Suozzi and Pilip could face off again in November. Both have committed to run for the full term. But the district’s lines could change in an ongoing redistricting process. The state’s redistricting commission has until February 28 to draw a new congressional map; and the state GOP has vowed to challenge it if the party views it as a partisan gerrymander.

Research contact: @NBCNews

Trump says he’d disregard NATO treaty, urge Russian attacks on U.S. allies

February 13, 2024

Former president Donald Trump ramped up his attacks on NATO on Saturday, February 10—claiming he suggested to a foreign leader that he would encourage Russia to do “whatever the hell they want” to member countries that he views as not spending enough on their own defense, reports The Washington Post.

“One of the presidents of a big country stood up and said, ‘Well, sir, if we don’t pay and we’re attacked by Russia, will you protect us?,’” Trump said during a rally at Coastal Carolina University. “I said, ‘You didn’t pay. You’re delinquent.’ He said, ‘Yes, let’s say that happened.’ No, I would not protect you. In fact, I would encourage them to do whatever the hell they want.”

Trump’s remarks come as the GOP is debating whether to provide additional foreign aid to Ukraine, which is fighting a war with Russia after being invaded by Moscow in 2022. The Senate is considering legislation that would give $60 billion to Ukraine. House Republicans, however, have echoed Trump’s skepticism about doing so.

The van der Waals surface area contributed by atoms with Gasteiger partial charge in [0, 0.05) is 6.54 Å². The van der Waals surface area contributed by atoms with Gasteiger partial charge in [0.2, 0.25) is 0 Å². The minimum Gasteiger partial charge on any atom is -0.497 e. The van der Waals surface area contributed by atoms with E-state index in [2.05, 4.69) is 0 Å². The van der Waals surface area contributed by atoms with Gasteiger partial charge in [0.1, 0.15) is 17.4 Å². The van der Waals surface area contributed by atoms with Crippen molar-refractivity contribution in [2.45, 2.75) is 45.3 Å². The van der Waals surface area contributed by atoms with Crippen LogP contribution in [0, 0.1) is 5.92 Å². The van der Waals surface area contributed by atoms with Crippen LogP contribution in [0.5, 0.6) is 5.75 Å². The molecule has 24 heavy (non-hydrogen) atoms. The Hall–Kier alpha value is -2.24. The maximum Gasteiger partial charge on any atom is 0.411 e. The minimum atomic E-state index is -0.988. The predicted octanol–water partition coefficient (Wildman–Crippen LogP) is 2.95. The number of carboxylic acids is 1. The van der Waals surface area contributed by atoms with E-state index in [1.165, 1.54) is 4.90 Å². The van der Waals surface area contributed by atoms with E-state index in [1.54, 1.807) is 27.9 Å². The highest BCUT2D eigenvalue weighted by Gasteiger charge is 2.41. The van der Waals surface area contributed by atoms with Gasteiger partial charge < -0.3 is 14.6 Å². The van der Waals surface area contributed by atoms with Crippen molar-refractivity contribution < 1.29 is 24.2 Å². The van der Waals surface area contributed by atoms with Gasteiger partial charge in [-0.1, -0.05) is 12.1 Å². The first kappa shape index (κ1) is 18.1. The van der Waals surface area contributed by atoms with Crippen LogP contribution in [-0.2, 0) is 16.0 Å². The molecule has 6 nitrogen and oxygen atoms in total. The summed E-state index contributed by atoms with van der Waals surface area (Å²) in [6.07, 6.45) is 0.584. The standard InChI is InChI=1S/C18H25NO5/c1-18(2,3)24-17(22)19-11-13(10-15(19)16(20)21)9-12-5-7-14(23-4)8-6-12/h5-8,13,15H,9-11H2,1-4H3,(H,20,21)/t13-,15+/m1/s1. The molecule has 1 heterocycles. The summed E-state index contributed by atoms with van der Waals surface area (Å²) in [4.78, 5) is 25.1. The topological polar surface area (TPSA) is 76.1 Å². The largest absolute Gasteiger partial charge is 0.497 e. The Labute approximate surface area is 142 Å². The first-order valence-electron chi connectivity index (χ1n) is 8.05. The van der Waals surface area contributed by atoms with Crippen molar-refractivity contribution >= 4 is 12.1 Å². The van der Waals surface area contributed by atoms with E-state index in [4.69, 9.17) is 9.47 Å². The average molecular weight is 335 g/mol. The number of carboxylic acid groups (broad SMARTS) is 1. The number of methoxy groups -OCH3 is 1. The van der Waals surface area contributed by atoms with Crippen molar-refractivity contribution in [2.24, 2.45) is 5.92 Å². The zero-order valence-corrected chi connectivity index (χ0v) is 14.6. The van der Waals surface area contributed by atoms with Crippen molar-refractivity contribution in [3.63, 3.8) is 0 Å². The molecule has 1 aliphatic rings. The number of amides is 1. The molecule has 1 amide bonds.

Trump has long been a fierce critic of U.S. participation in the alliance—frequently hammering European countries on their share of defense spending—and he appeared to be referring to indirect funding as part of participation in the alliance.

Since 2006, each NATO member has had a guideline of spending at least 2% of its gross domestic product on defense spending by 2024.

NATO countries were already increasing their funding substantially before Trump’s presidency, following Russia’s annexation of Crimea from Ukraine in 2014. More than half had met or come close to that goal, as of 2023, and many member countries have increased their spending in response to Russia’s invasion of Ukraine.

Under Article 5, if a NATO ally is attacked, other member countries of NATO consider it “an armed attack against all members and will take the actions it deems necessary to assist the Ally attacked.” Since NATO’s founding in 1949, the clause has been invoked only once: On Sept. 12, 2001, after the terrorist attacks in the United States the day before.

Several NATO partnership experts described Trump’s understanding of the financial obligations of NATO member countries as inaccurate and argued that his opposition to collective security as a member nation is misplaced.

“NATO isn’t a pay-to-play setup, as Trump seems to think. It’s an alliance that is first and foremost about U.S. national security interests to prevent another world war originating in Europe,” said Alina Polyakova, president and CEO of the Center for European Policy Analysis, in an email to the Post.

She added, “The U.S. investment in NATO is worth every dollar—the only time that the Article 5 collective defense clause was initiated was in response to 9/11. Our allies came to our aid then, and it would be shameful and misguided to not do the same.”

In May 2017, Trump initially did not affirm the United States’ commitment to Article 5, but then reversed course two weeks later. Trump broadly has expressed skepticism about NATO. His campaign website states: “We have to finish the process we began under my Administration of fundamentally reevaluating NATO’s purpose and NATO’s mission.”